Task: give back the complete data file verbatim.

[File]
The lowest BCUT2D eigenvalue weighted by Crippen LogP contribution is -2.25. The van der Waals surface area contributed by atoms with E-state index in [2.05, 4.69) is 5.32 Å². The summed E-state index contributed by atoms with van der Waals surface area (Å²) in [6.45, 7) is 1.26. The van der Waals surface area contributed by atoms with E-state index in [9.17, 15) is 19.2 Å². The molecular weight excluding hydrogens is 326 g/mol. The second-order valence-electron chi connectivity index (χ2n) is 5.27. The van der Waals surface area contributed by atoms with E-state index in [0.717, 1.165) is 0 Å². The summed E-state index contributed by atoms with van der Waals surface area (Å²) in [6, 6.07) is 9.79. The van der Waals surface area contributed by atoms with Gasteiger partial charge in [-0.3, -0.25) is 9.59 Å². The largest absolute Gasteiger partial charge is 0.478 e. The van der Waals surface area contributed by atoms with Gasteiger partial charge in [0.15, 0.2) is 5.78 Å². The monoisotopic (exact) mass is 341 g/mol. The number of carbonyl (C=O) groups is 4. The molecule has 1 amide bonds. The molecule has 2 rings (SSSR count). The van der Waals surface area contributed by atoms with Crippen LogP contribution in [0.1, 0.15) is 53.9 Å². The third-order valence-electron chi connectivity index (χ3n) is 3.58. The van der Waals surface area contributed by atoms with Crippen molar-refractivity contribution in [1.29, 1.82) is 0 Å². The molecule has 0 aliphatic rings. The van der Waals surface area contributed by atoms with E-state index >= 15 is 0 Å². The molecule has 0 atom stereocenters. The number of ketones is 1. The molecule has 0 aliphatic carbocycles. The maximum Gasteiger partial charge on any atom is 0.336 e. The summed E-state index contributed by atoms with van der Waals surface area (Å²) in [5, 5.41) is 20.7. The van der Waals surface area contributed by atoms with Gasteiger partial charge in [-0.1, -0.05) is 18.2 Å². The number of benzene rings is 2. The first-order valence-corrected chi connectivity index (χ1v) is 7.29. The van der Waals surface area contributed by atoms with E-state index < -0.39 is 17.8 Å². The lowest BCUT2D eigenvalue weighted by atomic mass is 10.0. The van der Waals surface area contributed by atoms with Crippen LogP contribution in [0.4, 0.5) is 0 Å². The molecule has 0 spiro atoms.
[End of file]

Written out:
The lowest BCUT2D eigenvalue weighted by Crippen LogP contribution is -2.25. The van der Waals surface area contributed by atoms with E-state index in [2.05, 4.69) is 5.32 Å². The summed E-state index contributed by atoms with van der Waals surface area (Å²) in [6.45, 7) is 1.26. The van der Waals surface area contributed by atoms with E-state index in [9.17, 15) is 19.2 Å². The molecular weight excluding hydrogens is 326 g/mol. The second-order valence-electron chi connectivity index (χ2n) is 5.27. The van der Waals surface area contributed by atoms with E-state index in [0.717, 1.165) is 0 Å². The summed E-state index contributed by atoms with van der Waals surface area (Å²) in [6, 6.07) is 9.79. The van der Waals surface area contributed by atoms with Gasteiger partial charge in [-0.3, -0.25) is 9.59 Å². The largest absolute Gasteiger partial charge is 0.478 e. The van der Waals surface area contributed by atoms with Gasteiger partial charge in [0.15, 0.2) is 5.78 Å². The monoisotopic (exact) mass is 341 g/mol. The number of carbonyl (C=O) groups is 4. The molecule has 1 amide bonds. The molecule has 2 rings (SSSR count). The van der Waals surface area contributed by atoms with Crippen LogP contribution in [0.1, 0.15) is 53.9 Å². The third-order valence-electron chi connectivity index (χ3n) is 3.58. The van der Waals surface area contributed by atoms with Crippen molar-refractivity contribution in [1.29, 1.82) is 0 Å². The molecule has 0 aliphatic rings. The van der Waals surface area contributed by atoms with E-state index >= 15 is 0 Å². The molecule has 0 atom stereocenters. The number of ketones is 1. The molecule has 0 aliphatic carbocycles. The maximum Gasteiger partial charge on any atom is 0.336 e. The summed E-state index contributed by atoms with van der Waals surface area (Å²) in [5, 5.41) is 20.7. The van der Waals surface area contributed by atoms with Gasteiger partial charge in [-0.1, -0.05) is 18.2 Å². The number of benzene rings is 2. The first-order valence-corrected chi connectivity index (χ1v) is 7.29. The van der Waals surface area contributed by atoms with E-state index < -0.39 is 17.8 Å². The lowest BCUT2D eigenvalue weighted by atomic mass is 10.0. The van der Waals surface area contributed by atoms with Crippen LogP contribution in [0.4, 0.5) is 0 Å². The molecule has 0 spiro atoms.